For a long time the historiographical and anthropological narrative in Argentina contributed to a double assumption that is nowadays strongly grounded in citizens’ common sense. On the one hand, the extinction of Indigenous peoples is vaguely dated to a period from the Spanish conquest to the military campaigns known as the ‘‘conquest of the desert’’; on the other hand, such extinction is simultaneously interpreted as a ‘‘natural’’ process in universal history. Argentine state policies were thus naturalized. It is frequently assumed that this set of natural processes might have left only individual ‘‘descendants,’’ in place of political entities. There- fore, modern Argentine society would be the outcome of a European ‘‘melting pot’’ in which the Indigenous component is absent. We postulate that physical elimi- nation, concentration practices, deportation, enslavement, identity cleansing of children, and cultural destruction constitute mechanisms of homogenization that add up to conceptualizing policies toward Indigenous peoples in Argentina as genocide. Ethnic politics following the military campaigns were based on the assumption of the near-‘‘extinction’’ of those peoples. Federal and provincial governments constructed their policies on the basis of considering Indigenous peoples as ‘‘survivors,’’ ‘‘the final remains of an ending culture,’’ ‘‘the few left,’’ and so on, omitting to name the causes of that supposed extinction. Our focus in this article is on current cultural policies that announce intercultural, plurality, and diversity goals while at the same time aiming to limit the margins of Indian political autonomy. We propose that this genocidal project is linked inextricably to the constitution and organization of the Argentine national state.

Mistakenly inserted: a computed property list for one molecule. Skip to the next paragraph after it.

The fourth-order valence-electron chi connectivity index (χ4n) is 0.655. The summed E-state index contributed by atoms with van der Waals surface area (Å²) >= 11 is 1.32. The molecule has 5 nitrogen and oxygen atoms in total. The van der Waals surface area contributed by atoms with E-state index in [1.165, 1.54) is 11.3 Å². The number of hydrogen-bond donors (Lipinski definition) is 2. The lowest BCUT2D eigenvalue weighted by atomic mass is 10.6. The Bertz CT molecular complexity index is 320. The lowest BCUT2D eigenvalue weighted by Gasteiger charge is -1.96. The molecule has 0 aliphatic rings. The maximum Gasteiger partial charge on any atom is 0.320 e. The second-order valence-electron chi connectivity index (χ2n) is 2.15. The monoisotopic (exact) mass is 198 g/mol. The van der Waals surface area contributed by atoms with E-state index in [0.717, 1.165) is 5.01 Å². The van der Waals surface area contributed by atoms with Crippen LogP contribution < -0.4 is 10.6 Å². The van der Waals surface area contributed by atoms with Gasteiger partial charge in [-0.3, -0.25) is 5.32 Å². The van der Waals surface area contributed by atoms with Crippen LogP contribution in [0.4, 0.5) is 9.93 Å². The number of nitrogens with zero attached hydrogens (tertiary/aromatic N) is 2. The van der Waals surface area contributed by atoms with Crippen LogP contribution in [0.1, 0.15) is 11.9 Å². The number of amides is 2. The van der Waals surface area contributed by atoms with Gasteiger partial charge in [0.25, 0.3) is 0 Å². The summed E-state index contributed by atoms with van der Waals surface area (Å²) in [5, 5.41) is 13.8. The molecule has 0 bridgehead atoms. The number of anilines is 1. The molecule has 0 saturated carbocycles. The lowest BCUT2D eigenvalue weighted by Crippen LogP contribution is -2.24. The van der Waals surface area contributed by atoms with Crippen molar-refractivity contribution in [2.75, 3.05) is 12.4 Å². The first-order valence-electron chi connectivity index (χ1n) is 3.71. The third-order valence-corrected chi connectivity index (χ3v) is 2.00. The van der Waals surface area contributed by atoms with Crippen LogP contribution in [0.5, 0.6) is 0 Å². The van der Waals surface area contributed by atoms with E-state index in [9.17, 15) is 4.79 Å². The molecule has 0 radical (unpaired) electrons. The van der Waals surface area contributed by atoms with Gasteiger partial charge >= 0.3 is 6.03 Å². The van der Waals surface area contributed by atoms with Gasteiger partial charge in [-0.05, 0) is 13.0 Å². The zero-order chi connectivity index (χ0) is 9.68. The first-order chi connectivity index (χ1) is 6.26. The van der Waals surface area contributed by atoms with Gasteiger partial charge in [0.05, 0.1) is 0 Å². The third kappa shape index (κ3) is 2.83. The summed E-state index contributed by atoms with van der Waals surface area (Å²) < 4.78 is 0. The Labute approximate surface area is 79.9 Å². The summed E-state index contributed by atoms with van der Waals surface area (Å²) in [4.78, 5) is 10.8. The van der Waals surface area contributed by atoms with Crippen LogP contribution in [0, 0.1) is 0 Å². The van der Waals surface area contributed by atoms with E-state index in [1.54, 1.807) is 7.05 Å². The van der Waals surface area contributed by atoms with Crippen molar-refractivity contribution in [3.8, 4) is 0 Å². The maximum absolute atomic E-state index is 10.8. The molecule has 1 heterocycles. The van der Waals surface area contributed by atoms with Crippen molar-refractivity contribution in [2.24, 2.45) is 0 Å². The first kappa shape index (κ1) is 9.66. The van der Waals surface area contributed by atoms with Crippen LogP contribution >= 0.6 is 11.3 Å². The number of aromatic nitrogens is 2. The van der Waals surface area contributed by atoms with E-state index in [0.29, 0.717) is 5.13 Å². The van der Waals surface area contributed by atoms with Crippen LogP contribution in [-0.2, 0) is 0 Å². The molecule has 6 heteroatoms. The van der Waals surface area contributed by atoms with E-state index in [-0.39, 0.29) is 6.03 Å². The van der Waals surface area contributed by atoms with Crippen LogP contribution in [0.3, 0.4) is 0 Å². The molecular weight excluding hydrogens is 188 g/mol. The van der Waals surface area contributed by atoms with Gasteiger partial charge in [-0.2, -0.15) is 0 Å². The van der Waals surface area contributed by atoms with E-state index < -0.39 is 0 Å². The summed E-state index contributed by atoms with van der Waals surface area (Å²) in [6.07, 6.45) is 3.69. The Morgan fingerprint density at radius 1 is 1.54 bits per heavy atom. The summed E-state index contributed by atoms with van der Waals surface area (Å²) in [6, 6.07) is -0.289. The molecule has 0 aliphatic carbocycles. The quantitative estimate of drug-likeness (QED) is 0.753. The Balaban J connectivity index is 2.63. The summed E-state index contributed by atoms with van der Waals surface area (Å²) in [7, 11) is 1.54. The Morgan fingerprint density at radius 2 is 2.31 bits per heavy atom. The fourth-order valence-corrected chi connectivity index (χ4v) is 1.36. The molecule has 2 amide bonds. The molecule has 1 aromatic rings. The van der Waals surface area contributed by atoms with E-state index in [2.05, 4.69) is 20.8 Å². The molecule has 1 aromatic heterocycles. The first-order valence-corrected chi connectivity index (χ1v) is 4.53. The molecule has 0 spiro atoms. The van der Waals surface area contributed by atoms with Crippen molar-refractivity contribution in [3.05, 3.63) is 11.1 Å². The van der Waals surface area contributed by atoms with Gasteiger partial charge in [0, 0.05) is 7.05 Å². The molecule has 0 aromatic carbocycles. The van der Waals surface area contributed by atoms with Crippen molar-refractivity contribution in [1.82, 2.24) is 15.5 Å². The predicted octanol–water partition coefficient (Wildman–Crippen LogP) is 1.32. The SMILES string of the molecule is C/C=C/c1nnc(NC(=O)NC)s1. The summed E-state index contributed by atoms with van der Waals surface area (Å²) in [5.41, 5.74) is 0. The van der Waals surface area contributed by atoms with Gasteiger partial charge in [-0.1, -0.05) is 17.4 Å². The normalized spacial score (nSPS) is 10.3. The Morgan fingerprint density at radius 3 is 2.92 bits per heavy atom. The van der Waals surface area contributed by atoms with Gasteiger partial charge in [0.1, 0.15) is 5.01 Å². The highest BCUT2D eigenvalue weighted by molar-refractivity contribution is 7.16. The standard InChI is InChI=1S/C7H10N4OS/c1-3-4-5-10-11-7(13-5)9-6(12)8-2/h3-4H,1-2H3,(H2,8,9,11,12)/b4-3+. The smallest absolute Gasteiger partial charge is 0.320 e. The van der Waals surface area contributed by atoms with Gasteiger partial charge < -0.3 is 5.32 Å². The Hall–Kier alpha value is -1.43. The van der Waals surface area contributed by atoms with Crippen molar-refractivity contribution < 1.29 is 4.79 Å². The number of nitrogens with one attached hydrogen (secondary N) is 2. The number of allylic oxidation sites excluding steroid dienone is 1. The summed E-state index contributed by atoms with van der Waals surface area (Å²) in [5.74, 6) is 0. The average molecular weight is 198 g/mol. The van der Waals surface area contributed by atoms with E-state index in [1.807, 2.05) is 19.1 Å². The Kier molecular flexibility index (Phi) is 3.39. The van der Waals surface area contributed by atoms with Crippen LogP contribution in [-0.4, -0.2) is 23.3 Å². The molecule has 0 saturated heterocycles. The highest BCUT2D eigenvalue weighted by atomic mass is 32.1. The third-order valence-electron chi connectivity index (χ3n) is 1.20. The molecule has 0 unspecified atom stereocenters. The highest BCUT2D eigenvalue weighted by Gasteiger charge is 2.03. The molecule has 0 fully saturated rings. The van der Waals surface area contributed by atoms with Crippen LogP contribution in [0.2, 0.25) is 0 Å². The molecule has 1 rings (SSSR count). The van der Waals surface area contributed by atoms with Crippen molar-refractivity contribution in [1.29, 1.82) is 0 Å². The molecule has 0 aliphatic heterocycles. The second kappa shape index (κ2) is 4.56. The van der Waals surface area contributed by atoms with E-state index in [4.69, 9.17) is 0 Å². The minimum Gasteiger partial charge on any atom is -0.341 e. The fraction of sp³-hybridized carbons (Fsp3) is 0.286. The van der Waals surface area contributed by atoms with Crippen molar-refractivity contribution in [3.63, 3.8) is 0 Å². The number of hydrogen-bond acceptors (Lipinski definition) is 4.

additional authors Alexis Papazian and Pilar Pérez